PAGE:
NSO trade statistics report Malta's exports to Tunisia reaching €51.9m in 2018, down from €74.3m in 2017, with imports at €34.3 and €31.7 in respective years.

Among Tunisia's many strong points were 52 double taxation agreements and 54 bilateral investment protection agreements, Thouraya Khayati, director of the Milan office of the Foreign Investment Promotion Agency told the Forum. The next Tunisia Investment Forum will be on 20-21 June in Tunis. Current foreign investments involved 3,460 foreign companies employing 376,470 people while 15 Maltese enterprises had so far invested €24m creating 2,063 jobs.  

 

Tunisia's leading export sector is mechanical, electrical and electronic goods, while it is Africa's second largest automotive parts producer, she stated. Textiles is the second largest export sector with a growing aerospace activity currently involving 70 companies operating at a space park, Aerolia - an Airbus subsidiary. 

Offshoring is also developing fast. Among Tunisia's many attractions is the annual output of 70,000 highly trained graduates from its 198 higher education and 1,000 vocational training centres, competitively low labour costs, 15 cyber parks, 100 industrial zones and a slew of foreign investment incentives, as well as a strong track record for producing competitive manufactured goods for export.

European Commission documents report that Tunisia, an EU Privileged Partner since 2012, has received €1.6bn in EU grants and €800m in macro-financial assistance following the overthrow of President Ben Ali in 2011, with an indicative allocation of €504m to €616m foreseen for 2017-2020.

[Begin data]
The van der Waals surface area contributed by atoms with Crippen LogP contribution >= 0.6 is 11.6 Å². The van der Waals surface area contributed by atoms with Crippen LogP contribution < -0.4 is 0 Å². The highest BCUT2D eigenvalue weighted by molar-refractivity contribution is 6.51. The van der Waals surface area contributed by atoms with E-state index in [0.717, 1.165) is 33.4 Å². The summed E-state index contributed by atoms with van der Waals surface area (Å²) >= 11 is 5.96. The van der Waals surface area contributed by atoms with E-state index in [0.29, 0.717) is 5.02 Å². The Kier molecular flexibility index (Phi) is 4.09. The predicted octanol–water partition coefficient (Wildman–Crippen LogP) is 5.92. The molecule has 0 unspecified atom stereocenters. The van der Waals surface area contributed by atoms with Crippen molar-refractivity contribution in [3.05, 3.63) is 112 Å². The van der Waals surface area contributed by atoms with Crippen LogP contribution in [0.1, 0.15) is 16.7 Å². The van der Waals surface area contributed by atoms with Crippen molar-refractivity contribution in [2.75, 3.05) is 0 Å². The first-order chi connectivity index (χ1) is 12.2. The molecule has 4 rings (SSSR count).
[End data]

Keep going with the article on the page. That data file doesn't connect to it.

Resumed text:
Ongoing negotiations for a Deep and Comprehensive Free Trade Area were launched in October 2015. The DCFTA would create new trade and investment opportunities, bring about the better integration of Tunisia's economy into EU's single market, support ongoing economic reforms and bring its trade-related legislation closer. In 2017, 75% of Tunisia's exports went to the EU, the source of 50% of its imports.

The April 2018 European External Actions Service annual report on Tunisia states that unemployment - at 15.5% of the labour force in 2017 with youth accounting for 70% - is the nation's most urgent short- and medium-term challenge, as evidenced by the growing number of demonstrations. An improved business environment and reduction of administrative constraints is essential to relaunch private investment and generate growth and jobs, the report indicates.

In 2016, Tunisia contracted a massive $2.9bn four-year loan from the International Monetary Fund. IMF's May 2018 end-of-mission report on Tunisia said that "the economy showed signs of recovery in the first quarter of 2018, with the highest growth since 2014 supported by agriculture and exports but risks to macroeconomic stability, especially inflation, have increased and require a decisive response, complemented with measures to protect the poor. Inflation reached 7.7% (year-on-year) in April, the highest level since 1991. Monetary and credit aggregates continue to grow rapidly and will put additional upward pressure on prices in the months ahead. Foreign exchange reserve coverage of imports has declined further".

The IMF loan and its stringent conditions as well as inflation and the impact of the 40% depreciation in the dinar in the last 12 months have sparked massive public criticism and demands for wage increases, becoming the key focus of the nationwide strike on 17 January called by the powerful national trade union UGTT (Union Generale Tunisienne des Travailleurs) and casting a shadow over the next presidential and legislative elections in autumn.